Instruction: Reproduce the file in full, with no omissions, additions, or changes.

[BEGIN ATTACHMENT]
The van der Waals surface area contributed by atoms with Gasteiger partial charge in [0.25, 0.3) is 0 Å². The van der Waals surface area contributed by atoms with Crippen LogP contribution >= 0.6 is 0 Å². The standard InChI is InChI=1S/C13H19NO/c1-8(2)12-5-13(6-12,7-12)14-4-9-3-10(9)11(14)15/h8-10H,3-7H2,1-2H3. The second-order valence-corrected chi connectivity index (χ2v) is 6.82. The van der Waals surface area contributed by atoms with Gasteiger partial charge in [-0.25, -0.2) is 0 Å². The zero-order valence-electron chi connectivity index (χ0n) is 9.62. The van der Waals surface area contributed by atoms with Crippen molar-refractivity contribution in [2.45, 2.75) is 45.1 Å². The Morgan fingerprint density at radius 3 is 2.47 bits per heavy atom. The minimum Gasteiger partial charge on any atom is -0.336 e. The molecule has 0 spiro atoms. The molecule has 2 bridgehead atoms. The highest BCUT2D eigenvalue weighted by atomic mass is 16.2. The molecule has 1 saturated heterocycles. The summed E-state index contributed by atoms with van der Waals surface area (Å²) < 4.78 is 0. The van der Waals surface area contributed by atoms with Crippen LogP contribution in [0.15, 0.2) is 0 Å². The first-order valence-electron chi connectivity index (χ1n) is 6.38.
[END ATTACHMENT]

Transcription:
The van der Waals surface area contributed by atoms with Gasteiger partial charge in [0.25, 0.3) is 0 Å². The van der Waals surface area contributed by atoms with Crippen LogP contribution >= 0.6 is 0 Å². The standard InChI is InChI=1S/C13H19NO/c1-8(2)12-5-13(6-12,7-12)14-4-9-3-10(9)11(14)15/h8-10H,3-7H2,1-2H3. The second-order valence-corrected chi connectivity index (χ2v) is 6.82. The van der Waals surface area contributed by atoms with Gasteiger partial charge in [-0.25, -0.2) is 0 Å². The zero-order valence-electron chi connectivity index (χ0n) is 9.62. The van der Waals surface area contributed by atoms with Crippen molar-refractivity contribution in [2.45, 2.75) is 45.1 Å². The Morgan fingerprint density at radius 3 is 2.47 bits per heavy atom. The minimum Gasteiger partial charge on any atom is -0.336 e. The molecule has 0 spiro atoms. The molecule has 2 bridgehead atoms. The highest BCUT2D eigenvalue weighted by atomic mass is 16.2. The molecule has 1 saturated heterocycles. The summed E-state index contributed by atoms with van der Waals surface area (Å²) < 4.78 is 0. The van der Waals surface area contributed by atoms with Crippen LogP contribution in [0.15, 0.2) is 0 Å². The first-order valence-electron chi connectivity index (χ1n) is 6.38.